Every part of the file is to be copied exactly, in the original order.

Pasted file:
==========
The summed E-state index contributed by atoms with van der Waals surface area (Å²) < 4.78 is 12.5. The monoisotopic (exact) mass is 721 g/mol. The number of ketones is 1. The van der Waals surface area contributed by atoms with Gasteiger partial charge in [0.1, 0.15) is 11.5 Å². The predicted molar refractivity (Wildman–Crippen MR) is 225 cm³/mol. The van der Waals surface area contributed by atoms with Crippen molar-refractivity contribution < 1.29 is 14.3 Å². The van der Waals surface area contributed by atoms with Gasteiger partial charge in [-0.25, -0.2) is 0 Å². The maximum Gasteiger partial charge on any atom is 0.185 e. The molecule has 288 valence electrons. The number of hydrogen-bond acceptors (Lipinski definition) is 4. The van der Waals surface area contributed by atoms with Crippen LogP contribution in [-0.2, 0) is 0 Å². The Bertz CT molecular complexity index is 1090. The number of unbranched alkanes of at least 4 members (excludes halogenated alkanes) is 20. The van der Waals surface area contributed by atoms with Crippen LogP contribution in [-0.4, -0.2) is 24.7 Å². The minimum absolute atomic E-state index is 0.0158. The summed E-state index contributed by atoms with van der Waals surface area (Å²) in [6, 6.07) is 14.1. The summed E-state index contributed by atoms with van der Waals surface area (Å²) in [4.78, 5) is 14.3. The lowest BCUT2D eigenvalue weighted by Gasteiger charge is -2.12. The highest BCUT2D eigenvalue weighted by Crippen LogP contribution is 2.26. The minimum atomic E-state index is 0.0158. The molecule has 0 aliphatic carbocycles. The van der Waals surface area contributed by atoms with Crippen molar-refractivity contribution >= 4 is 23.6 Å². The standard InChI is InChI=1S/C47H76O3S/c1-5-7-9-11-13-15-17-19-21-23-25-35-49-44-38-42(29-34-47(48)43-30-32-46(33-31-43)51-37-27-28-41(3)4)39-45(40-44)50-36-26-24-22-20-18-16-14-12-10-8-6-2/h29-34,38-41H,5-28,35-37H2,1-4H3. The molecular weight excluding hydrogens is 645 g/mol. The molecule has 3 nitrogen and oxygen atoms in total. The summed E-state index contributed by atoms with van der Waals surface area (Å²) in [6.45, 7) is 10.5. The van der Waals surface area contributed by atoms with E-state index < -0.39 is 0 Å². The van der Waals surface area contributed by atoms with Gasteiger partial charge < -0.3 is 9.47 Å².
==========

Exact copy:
The summed E-state index contributed by atoms with van der Waals surface area (Å²) < 4.78 is 12.5. The monoisotopic (exact) mass is 721 g/mol. The number of ketones is 1. The van der Waals surface area contributed by atoms with Gasteiger partial charge in [0.1, 0.15) is 11.5 Å². The predicted molar refractivity (Wildman–Crippen MR) is 225 cm³/mol. The van der Waals surface area contributed by atoms with Crippen molar-refractivity contribution < 1.29 is 14.3 Å². The van der Waals surface area contributed by atoms with Gasteiger partial charge in [-0.25, -0.2) is 0 Å². The maximum Gasteiger partial charge on any atom is 0.185 e. The molecule has 288 valence electrons. The number of hydrogen-bond acceptors (Lipinski definition) is 4. The van der Waals surface area contributed by atoms with Crippen LogP contribution in [-0.2, 0) is 0 Å². The Bertz CT molecular complexity index is 1090. The number of unbranched alkanes of at least 4 members (excludes halogenated alkanes) is 20. The van der Waals surface area contributed by atoms with Crippen LogP contribution in [-0.4, -0.2) is 24.7 Å². The minimum absolute atomic E-state index is 0.0158. The summed E-state index contributed by atoms with van der Waals surface area (Å²) in [6, 6.07) is 14.1. The summed E-state index contributed by atoms with van der Waals surface area (Å²) in [4.78, 5) is 14.3. The lowest BCUT2D eigenvalue weighted by Gasteiger charge is -2.12. The highest BCUT2D eigenvalue weighted by Crippen LogP contribution is 2.26. The minimum atomic E-state index is 0.0158. The molecule has 0 aliphatic carbocycles. The van der Waals surface area contributed by atoms with Crippen molar-refractivity contribution >= 4 is 23.6 Å². The standard InChI is InChI=1S/C47H76O3S/c1-5-7-9-11-13-15-17-19-21-23-25-35-49-44-38-42(29-34-47(48)43-30-32-46(33-31-43)51-37-27-28-41(3)4)39-45(40-44)50-36-26-24-22-20-18-16-14-12-10-8-6-2/h29-34,38-41H,5-28,35-37H2,1-4H3. The molecular weight excluding hydrogens is 645 g/mol. The molecule has 3 nitrogen and oxygen atoms in total. The summed E-state index contributed by atoms with van der Waals surface area (Å²) in [6.45, 7) is 10.5. The van der Waals surface area contributed by atoms with E-state index < -0.39 is 0 Å². The van der Waals surface area contributed by atoms with Gasteiger partial charge < -0.3 is 9.47 Å².